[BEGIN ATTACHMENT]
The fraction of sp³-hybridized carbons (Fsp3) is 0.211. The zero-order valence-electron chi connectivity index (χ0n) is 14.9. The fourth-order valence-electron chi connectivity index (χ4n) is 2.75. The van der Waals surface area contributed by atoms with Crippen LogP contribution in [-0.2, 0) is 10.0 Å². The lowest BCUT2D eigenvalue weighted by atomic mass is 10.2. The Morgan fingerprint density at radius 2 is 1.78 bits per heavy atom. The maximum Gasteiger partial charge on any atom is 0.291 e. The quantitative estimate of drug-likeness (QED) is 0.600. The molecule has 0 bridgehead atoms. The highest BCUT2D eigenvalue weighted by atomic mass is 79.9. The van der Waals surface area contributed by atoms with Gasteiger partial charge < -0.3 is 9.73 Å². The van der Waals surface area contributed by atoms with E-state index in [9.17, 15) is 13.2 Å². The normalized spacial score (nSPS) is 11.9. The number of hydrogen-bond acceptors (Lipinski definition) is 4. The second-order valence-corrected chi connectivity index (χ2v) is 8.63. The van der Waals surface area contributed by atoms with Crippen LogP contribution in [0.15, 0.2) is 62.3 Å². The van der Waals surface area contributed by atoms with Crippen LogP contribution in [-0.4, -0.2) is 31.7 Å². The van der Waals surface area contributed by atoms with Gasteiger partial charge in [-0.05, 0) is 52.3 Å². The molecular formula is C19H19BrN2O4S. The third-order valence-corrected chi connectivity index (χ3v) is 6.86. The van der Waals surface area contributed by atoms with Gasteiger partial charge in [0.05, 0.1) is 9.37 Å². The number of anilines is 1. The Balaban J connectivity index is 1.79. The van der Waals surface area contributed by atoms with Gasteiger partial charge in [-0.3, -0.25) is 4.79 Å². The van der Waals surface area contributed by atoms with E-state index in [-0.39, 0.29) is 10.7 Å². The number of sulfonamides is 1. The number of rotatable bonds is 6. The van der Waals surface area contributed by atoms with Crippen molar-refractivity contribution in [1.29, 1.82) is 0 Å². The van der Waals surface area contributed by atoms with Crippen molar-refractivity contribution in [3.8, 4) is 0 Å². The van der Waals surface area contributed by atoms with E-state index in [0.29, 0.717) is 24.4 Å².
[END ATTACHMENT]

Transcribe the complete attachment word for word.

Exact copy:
The fraction of sp³-hybridized carbons (Fsp3) is 0.211. The zero-order valence-electron chi connectivity index (χ0n) is 14.9. The fourth-order valence-electron chi connectivity index (χ4n) is 2.75. The van der Waals surface area contributed by atoms with Crippen LogP contribution in [-0.2, 0) is 10.0 Å². The lowest BCUT2D eigenvalue weighted by atomic mass is 10.2. The Morgan fingerprint density at radius 2 is 1.78 bits per heavy atom. The maximum Gasteiger partial charge on any atom is 0.291 e. The quantitative estimate of drug-likeness (QED) is 0.600. The molecule has 0 bridgehead atoms. The highest BCUT2D eigenvalue weighted by atomic mass is 79.9. The van der Waals surface area contributed by atoms with Gasteiger partial charge < -0.3 is 9.73 Å². The van der Waals surface area contributed by atoms with E-state index in [9.17, 15) is 13.2 Å². The normalized spacial score (nSPS) is 11.9. The number of hydrogen-bond acceptors (Lipinski definition) is 4. The second-order valence-corrected chi connectivity index (χ2v) is 8.63. The van der Waals surface area contributed by atoms with Crippen LogP contribution in [0.15, 0.2) is 62.3 Å². The van der Waals surface area contributed by atoms with Crippen LogP contribution in [-0.4, -0.2) is 31.7 Å². The van der Waals surface area contributed by atoms with Gasteiger partial charge in [-0.05, 0) is 52.3 Å². The molecular formula is C19H19BrN2O4S. The third-order valence-corrected chi connectivity index (χ3v) is 6.86. The van der Waals surface area contributed by atoms with Gasteiger partial charge in [0.05, 0.1) is 9.37 Å². The number of anilines is 1. The Balaban J connectivity index is 1.79. The van der Waals surface area contributed by atoms with Gasteiger partial charge in [-0.3, -0.25) is 4.79 Å². The van der Waals surface area contributed by atoms with E-state index in [-0.39, 0.29) is 10.7 Å². The number of sulfonamides is 1. The number of rotatable bonds is 6. The van der Waals surface area contributed by atoms with Crippen molar-refractivity contribution in [1.29, 1.82) is 0 Å². The van der Waals surface area contributed by atoms with Crippen molar-refractivity contribution in [3.8, 4) is 0 Å². The van der Waals surface area contributed by atoms with E-state index in [0.29, 0.717) is 24.4 Å².